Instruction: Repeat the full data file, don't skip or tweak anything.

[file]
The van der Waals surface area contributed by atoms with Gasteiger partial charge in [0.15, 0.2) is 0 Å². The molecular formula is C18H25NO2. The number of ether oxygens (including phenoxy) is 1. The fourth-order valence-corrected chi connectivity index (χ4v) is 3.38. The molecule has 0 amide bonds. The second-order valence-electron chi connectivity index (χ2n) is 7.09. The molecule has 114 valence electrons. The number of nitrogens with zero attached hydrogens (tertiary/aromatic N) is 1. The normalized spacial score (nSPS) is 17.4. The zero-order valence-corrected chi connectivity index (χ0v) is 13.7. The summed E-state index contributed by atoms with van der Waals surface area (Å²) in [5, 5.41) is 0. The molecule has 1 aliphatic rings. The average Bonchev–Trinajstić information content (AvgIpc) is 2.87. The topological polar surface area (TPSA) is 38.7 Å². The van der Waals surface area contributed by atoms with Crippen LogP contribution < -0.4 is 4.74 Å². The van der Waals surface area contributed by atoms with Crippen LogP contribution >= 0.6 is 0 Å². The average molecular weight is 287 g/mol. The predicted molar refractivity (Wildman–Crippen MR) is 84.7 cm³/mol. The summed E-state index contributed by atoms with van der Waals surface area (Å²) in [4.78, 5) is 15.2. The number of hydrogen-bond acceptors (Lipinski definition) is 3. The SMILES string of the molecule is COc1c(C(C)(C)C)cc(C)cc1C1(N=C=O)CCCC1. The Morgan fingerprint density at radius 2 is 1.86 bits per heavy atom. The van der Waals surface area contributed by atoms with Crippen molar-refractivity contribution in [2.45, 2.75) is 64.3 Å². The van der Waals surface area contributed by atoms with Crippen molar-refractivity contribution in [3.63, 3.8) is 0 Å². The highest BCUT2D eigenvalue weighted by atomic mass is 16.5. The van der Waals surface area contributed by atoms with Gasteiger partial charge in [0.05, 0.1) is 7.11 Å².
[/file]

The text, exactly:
The van der Waals surface area contributed by atoms with Gasteiger partial charge in [0.15, 0.2) is 0 Å². The molecular formula is C18H25NO2. The number of ether oxygens (including phenoxy) is 1. The fourth-order valence-corrected chi connectivity index (χ4v) is 3.38. The molecule has 0 amide bonds. The second-order valence-electron chi connectivity index (χ2n) is 7.09. The molecule has 114 valence electrons. The number of nitrogens with zero attached hydrogens (tertiary/aromatic N) is 1. The normalized spacial score (nSPS) is 17.4. The zero-order valence-corrected chi connectivity index (χ0v) is 13.7. The summed E-state index contributed by atoms with van der Waals surface area (Å²) in [5, 5.41) is 0. The molecule has 1 aliphatic rings. The average Bonchev–Trinajstić information content (AvgIpc) is 2.87. The topological polar surface area (TPSA) is 38.7 Å². The van der Waals surface area contributed by atoms with Crippen LogP contribution < -0.4 is 4.74 Å². The van der Waals surface area contributed by atoms with Crippen LogP contribution >= 0.6 is 0 Å². The average molecular weight is 287 g/mol. The predicted molar refractivity (Wildman–Crippen MR) is 84.7 cm³/mol. The summed E-state index contributed by atoms with van der Waals surface area (Å²) in [4.78, 5) is 15.2. The number of hydrogen-bond acceptors (Lipinski definition) is 3. The SMILES string of the molecule is COc1c(C(C)(C)C)cc(C)cc1C1(N=C=O)CCCC1. The Morgan fingerprint density at radius 2 is 1.86 bits per heavy atom. The van der Waals surface area contributed by atoms with Crippen molar-refractivity contribution in [2.45, 2.75) is 64.3 Å². The van der Waals surface area contributed by atoms with Crippen molar-refractivity contribution in [3.63, 3.8) is 0 Å². The highest BCUT2D eigenvalue weighted by atomic mass is 16.5. The van der Waals surface area contributed by atoms with Gasteiger partial charge in [0.05, 0.1) is 7.11 Å².